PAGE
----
08/10/2012 07:58 am ET Updated Oct 10, 2012

How to Argue with a Deitch-Basher

The Los Angeles art world is populated by a large number of rigorous intellectual rationalists whose reason for existence is to kill any notion of romanticism or sentimentality in art, be it through irony, deconstruction or outright mockery.

But mention the current coup at the Museum of Contemporary Art (MOCA) and this reliably aloof subset of LA Arties is suddenly the most maudlin sappy bunch of an abandoned citizenry pining for the good old days that exists this side of a Jerry Falwell tribute. They become Deitch-Bashers and there is no arguing with them.

It isn't exactly Fox News delivering nostalgia-dipped diatribes, but the editorializing against MOCA Director Jeffrey Deitch sure paints a wistful picture of what never was. We are told about the good old days of the Los Angeles Museum of Contemporary Art as smoothly as Ronald Reagan waxed about the shining city on a hill. We are reminded that MOCA was where scholarship and rigor abounded. The names of past curators are spoken with a reverence that Presidents reserve for Billy Graham. These old time conservatives contrast the present situation as despicably integrated compared to the purity of the institution's segregated past, when only art world players and art students felt comfortable sitting in the front of the MOCA bus. The vocal Deitch-bashers claim that they want MOCA to stay an elite institution and that the triumphs of the past are reason enough to continue operating the museum in a manner that serves a small elite set of art rationalists, the self-appointed priest-craft plutocrats of culture.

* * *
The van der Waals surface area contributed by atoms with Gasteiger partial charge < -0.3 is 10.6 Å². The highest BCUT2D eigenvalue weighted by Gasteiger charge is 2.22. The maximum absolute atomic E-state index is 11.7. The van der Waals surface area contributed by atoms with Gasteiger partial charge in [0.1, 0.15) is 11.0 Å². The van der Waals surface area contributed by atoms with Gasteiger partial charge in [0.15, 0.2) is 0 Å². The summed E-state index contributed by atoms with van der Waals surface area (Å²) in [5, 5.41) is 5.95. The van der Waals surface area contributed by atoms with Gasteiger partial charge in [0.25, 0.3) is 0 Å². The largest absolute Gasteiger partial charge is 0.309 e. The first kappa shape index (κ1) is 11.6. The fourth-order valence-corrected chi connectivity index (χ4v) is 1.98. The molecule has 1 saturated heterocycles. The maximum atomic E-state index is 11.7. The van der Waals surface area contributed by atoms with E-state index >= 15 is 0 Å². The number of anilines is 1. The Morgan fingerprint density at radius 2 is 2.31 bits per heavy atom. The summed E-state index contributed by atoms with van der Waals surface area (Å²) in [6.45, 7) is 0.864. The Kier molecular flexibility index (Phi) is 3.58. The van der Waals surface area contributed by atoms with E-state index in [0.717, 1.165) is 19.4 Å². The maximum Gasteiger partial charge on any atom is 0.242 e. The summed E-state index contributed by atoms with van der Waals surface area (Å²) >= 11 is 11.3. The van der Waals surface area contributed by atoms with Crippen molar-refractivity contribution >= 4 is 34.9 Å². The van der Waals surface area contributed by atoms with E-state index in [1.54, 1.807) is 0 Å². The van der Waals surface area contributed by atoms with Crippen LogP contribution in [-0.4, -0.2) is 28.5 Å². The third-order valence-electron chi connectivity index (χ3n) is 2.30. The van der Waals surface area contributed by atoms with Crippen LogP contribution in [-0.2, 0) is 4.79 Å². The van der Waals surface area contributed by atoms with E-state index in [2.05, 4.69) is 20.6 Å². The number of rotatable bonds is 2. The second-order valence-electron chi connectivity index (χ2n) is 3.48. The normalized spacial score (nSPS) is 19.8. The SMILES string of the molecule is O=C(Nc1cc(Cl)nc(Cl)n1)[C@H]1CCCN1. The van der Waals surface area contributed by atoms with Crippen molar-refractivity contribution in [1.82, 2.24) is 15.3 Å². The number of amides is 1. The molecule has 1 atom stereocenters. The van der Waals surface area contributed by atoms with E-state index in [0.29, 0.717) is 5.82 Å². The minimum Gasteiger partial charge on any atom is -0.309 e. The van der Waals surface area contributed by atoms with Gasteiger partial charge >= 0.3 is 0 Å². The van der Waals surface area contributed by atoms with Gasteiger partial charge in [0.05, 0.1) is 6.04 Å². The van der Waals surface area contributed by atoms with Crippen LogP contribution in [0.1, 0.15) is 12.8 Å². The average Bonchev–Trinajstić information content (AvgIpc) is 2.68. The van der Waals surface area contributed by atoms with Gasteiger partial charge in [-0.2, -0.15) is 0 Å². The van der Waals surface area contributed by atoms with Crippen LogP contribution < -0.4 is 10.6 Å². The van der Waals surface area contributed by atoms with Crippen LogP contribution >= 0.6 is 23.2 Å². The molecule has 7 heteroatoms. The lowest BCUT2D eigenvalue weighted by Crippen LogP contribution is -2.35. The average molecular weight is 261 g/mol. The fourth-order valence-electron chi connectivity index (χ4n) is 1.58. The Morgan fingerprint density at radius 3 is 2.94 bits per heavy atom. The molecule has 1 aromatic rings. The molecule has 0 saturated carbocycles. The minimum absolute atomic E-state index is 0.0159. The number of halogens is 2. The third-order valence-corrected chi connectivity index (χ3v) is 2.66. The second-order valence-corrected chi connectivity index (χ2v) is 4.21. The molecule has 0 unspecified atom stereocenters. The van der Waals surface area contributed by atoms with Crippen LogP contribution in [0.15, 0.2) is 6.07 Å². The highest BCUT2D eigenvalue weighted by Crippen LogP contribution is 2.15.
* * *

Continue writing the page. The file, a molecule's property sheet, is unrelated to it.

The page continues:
The premise of their argument is: everything that was glorious about MOCA is being ruined by Jeffrey Deitch. Even among artists who make a living asking tough questions, questioning this conservative old guard is not allowed. Ask them if their version of MOCA's good old days resembles the plantations where the elite stayed in the house/museum and the general public toiled in the fields, totally banned from visiting "civilization." The Deitch-bashers will insist that MOCA exists to allow the art world elite to bask in the glow of the scholarship and rigor that should never be watered down for the general public. And yet the greatest curatorial achievements at MOCA are still celebrated for breaking down barriers and bringing in the general public.

But just like a staunch Republican will insist that low taxes on billionaires creates jobs that boost the economy, a Deitch-basher will be quick to point out that the popular shows that burnish MOCA's legacy were the trickle down economics of art institutions - that the rigor and scholarship of the MOCA curators in 9 out of 10 art world elite exhibits made the ten percent of crowd pleasers possible. How do you argue with supply-side scholars? If MOCA is taking public money, it really is the people's museum. MOCA should not host a show by and for art world elites of art that enriches the few with no connection to anyone outside of a cloistered insiders club. Every conservative who is against populism sure wants the imprimatur of representing the people, and hence culture at large.

I don't make a habit out of reading the editorials of conservative pundit Pat Buchanan. They tend to posit that America is going downhill because of pluralism and a host of other ills that sprouted in the civil rights era. I recommend you ignore Los Angeles Times art critic Christopher Knight for pushing the same agenda: Pluralism threatens institutional purity in Knight's paranoid world-view, and the critic is reflexively anti-Deitch. A risk-taker with no compromised positions among the old guard of institutional culture like Jeffrey Deitch would never pass muster with Knight any more than the John Birch Society would have hired Woody Guthrie to serenade their get-togethers.